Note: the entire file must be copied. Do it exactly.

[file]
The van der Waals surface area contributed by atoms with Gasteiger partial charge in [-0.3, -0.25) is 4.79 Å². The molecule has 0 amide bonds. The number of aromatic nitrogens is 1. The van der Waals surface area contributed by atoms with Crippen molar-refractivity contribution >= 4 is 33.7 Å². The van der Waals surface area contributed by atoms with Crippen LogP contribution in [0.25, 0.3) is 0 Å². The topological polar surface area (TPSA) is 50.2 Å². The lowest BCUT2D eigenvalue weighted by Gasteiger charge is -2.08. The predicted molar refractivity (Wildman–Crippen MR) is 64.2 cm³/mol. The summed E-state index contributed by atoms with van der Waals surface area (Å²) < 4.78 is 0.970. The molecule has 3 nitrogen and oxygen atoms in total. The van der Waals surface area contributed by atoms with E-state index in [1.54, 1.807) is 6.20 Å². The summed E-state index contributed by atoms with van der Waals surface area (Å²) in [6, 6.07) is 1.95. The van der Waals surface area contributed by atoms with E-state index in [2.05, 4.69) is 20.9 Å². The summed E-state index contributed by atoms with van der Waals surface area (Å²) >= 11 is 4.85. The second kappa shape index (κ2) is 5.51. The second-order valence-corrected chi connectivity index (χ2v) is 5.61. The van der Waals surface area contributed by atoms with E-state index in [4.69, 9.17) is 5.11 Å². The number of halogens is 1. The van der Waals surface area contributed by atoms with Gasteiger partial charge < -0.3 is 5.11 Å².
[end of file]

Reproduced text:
The van der Waals surface area contributed by atoms with Gasteiger partial charge in [-0.3, -0.25) is 4.79 Å². The molecule has 0 amide bonds. The number of aromatic nitrogens is 1. The van der Waals surface area contributed by atoms with Crippen molar-refractivity contribution >= 4 is 33.7 Å². The van der Waals surface area contributed by atoms with Crippen LogP contribution in [0.25, 0.3) is 0 Å². The topological polar surface area (TPSA) is 50.2 Å². The lowest BCUT2D eigenvalue weighted by Gasteiger charge is -2.08. The predicted molar refractivity (Wildman–Crippen MR) is 64.2 cm³/mol. The summed E-state index contributed by atoms with van der Waals surface area (Å²) < 4.78 is 0.970. The molecule has 3 nitrogen and oxygen atoms in total. The van der Waals surface area contributed by atoms with E-state index in [1.54, 1.807) is 6.20 Å². The summed E-state index contributed by atoms with van der Waals surface area (Å²) in [6, 6.07) is 1.95. The van der Waals surface area contributed by atoms with E-state index in [2.05, 4.69) is 20.9 Å². The summed E-state index contributed by atoms with van der Waals surface area (Å²) >= 11 is 4.85. The second kappa shape index (κ2) is 5.51. The second-order valence-corrected chi connectivity index (χ2v) is 5.61. The van der Waals surface area contributed by atoms with E-state index in [4.69, 9.17) is 5.11 Å². The number of halogens is 1. The van der Waals surface area contributed by atoms with Gasteiger partial charge < -0.3 is 5.11 Å².